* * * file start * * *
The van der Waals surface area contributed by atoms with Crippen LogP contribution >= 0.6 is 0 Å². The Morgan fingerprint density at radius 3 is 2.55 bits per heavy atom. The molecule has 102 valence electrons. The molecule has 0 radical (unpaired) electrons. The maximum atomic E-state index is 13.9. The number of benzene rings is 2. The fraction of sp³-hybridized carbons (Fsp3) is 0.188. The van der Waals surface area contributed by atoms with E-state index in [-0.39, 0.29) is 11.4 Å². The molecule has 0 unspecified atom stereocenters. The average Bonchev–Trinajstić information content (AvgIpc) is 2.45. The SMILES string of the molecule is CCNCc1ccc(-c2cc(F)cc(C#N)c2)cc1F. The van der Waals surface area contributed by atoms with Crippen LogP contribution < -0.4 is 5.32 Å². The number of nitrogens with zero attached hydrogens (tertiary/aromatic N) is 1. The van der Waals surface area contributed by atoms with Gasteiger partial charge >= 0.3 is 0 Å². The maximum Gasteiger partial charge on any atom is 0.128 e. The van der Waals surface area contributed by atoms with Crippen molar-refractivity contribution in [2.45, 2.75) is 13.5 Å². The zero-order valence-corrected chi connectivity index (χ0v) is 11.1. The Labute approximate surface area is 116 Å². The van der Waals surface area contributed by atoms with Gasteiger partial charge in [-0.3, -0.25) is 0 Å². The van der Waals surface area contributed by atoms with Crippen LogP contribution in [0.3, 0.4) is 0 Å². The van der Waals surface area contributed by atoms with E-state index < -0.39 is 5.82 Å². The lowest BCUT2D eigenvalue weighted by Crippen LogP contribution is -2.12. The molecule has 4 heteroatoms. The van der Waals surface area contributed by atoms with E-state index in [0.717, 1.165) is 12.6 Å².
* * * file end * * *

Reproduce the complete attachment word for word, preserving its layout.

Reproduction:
The van der Waals surface area contributed by atoms with Crippen LogP contribution >= 0.6 is 0 Å². The Morgan fingerprint density at radius 3 is 2.55 bits per heavy atom. The molecule has 102 valence electrons. The molecule has 0 radical (unpaired) electrons. The maximum atomic E-state index is 13.9. The number of benzene rings is 2. The fraction of sp³-hybridized carbons (Fsp3) is 0.188. The van der Waals surface area contributed by atoms with E-state index in [-0.39, 0.29) is 11.4 Å². The molecule has 0 unspecified atom stereocenters. The average Bonchev–Trinajstić information content (AvgIpc) is 2.45. The SMILES string of the molecule is CCNCc1ccc(-c2cc(F)cc(C#N)c2)cc1F. The van der Waals surface area contributed by atoms with Crippen LogP contribution < -0.4 is 5.32 Å². The number of nitrogens with zero attached hydrogens (tertiary/aromatic N) is 1. The van der Waals surface area contributed by atoms with Gasteiger partial charge >= 0.3 is 0 Å². The maximum Gasteiger partial charge on any atom is 0.128 e. The van der Waals surface area contributed by atoms with Crippen molar-refractivity contribution in [2.45, 2.75) is 13.5 Å². The zero-order valence-corrected chi connectivity index (χ0v) is 11.1. The Labute approximate surface area is 116 Å². The van der Waals surface area contributed by atoms with Gasteiger partial charge in [-0.3, -0.25) is 0 Å². The van der Waals surface area contributed by atoms with Crippen LogP contribution in [0.3, 0.4) is 0 Å². The van der Waals surface area contributed by atoms with E-state index < -0.39 is 5.82 Å². The lowest BCUT2D eigenvalue weighted by Crippen LogP contribution is -2.12. The molecule has 4 heteroatoms. The van der Waals surface area contributed by atoms with E-state index in [0.717, 1.165) is 12.6 Å².